May 11, 2009
With your blood you [Jesus] purchased men for God from every tribe and language and people and nation. Revelation 5:9
There’s only one place in the world where alligators and crocodiles co-exist, and that’s in the Everglades. The park’s fresh waters, in which gators dwell, mingle with Florida Bay’s salt water, which crocs need, providing the perfect environment for both of these reptiles.
My husband Joe and I saw plenty of alligators when we visited the Everglades—not surprising, since there are over a million of them in Florida alone—and we were fortunate to spot a crocodile in the Flamingo area (they’re an endangered species, with only an estimated 500 in existence in the U.S.). We were able to tell the difference between them, even from a safe distance (highly recommended), thanks to a tutorial in a park visitor center: crocodiles are olive-colored, with pointier snouts, and their lower teeth are visible when their mouths are shut (the preferred way to observe them, in my opinion).
You might say Joe and I live in a croc and gator world. We look quite different from the majority of residents around us—we’re Caucasian, and most of our neighbors are African-American. Our church is similarly mixed. Living and worshiping in integrated settings has been one of the richest experiences of our lives.
I also realize it’s not the norm, especially when it comes to church. It was Episcopal Bishop James A. Pike who first said, “The 11 o’clock hour on Sunday is the most segregated hour in American life” (quoted in the May 16, 1960 issue of US News & World Report), a phrase echoed later that decade by Dr. Martin Luther King, Jr. Mark Chaves, professor of sociology, religion and divinity at Duke University, mentions that same axiom in his conclusions about his latest National Congregations Study:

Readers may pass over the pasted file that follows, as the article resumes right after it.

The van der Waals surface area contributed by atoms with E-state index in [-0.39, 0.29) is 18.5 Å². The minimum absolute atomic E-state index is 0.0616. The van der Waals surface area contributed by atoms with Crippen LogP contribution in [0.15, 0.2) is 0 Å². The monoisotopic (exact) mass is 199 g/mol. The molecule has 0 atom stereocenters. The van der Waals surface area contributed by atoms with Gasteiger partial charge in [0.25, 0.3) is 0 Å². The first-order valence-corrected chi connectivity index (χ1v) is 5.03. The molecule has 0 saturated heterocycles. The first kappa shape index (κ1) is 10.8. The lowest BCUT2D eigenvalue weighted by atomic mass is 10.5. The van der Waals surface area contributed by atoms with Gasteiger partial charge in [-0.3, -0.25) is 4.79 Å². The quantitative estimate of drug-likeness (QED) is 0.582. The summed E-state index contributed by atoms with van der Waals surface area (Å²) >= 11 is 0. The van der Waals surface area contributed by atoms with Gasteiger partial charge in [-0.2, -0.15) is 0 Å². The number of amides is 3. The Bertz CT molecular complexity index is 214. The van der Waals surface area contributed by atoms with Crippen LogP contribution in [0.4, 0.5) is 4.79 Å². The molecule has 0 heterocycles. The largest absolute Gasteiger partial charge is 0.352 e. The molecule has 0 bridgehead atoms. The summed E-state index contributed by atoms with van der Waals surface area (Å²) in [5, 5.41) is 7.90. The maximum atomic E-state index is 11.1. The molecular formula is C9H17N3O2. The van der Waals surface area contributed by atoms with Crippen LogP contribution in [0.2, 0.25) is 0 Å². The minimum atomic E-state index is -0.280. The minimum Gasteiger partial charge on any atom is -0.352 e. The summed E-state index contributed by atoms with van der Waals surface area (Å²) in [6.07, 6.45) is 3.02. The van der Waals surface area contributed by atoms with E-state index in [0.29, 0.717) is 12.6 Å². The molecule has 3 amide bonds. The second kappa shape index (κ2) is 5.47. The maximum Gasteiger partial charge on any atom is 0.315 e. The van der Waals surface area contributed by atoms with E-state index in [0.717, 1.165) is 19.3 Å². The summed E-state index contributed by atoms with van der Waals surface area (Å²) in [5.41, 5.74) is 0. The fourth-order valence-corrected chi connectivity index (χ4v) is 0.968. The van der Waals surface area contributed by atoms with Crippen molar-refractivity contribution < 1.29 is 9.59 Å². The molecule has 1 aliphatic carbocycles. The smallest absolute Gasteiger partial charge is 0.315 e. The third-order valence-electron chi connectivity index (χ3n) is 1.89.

Congregations have become more ethnically and racially diverse even since
1998, [when] 20 percent of attendees were in congregations that were
completely white and non-Hispanic; in 2006-07, 14 percent were.
Let me be clear about what this means. We do not see significant increases
since 1998 in the proportion of predominantly Latino or Asian or African-
American congregations in the United States. Nor do we see any significant
increase in what we might call deeply diverse congregations…What we do
see is a significant increase in the presence of some minorities in
predominantly white congregations. Fewer congregations, in other words,
are 100 percent white and non-Hispanic.
I do not want to overstate the significance of this trend. It definitely is too
soon to discard the old saw that 11 a.m. Sunday is the most segregated
hour of the week. The vast majority of American congregations remain
overwhelmingly white or black or Hispanic or Asian or whatever…Somewhat
like black-white intermarriage, which is increasing even though it remains
rare, increasing minority presence in predominantly white congregations
represents some progress, however small, in a society in which ethnicity
and, especially, race, still divide us.
Race still divides us in America, even with our election of a black president? You bet. Joe and I have seen it first hand, and perhaps you have too. But is it really an important issue within the church?
I believe it is. If you want to know why, I recommend three books: Divided by Faith: Evangelical Religion and the Problem of Race in America by Michael O. Emerson and Christian Smith; United by Faith: The Multiracial Congregation as an Answer to the Problem of Race, by Curtiss Paul DeYoung, Michael O. Emerson, George Yancey, and Karen Chai Kim; and One Body One Spirit: Principles of Successful Multiracial Churches by George Yancey.
Here’s a hint: wouldn’t it be a powerful testimony to the Gospel to be able to say that another place crocs and gators gather is in church at 11 o’clock Sunday morning?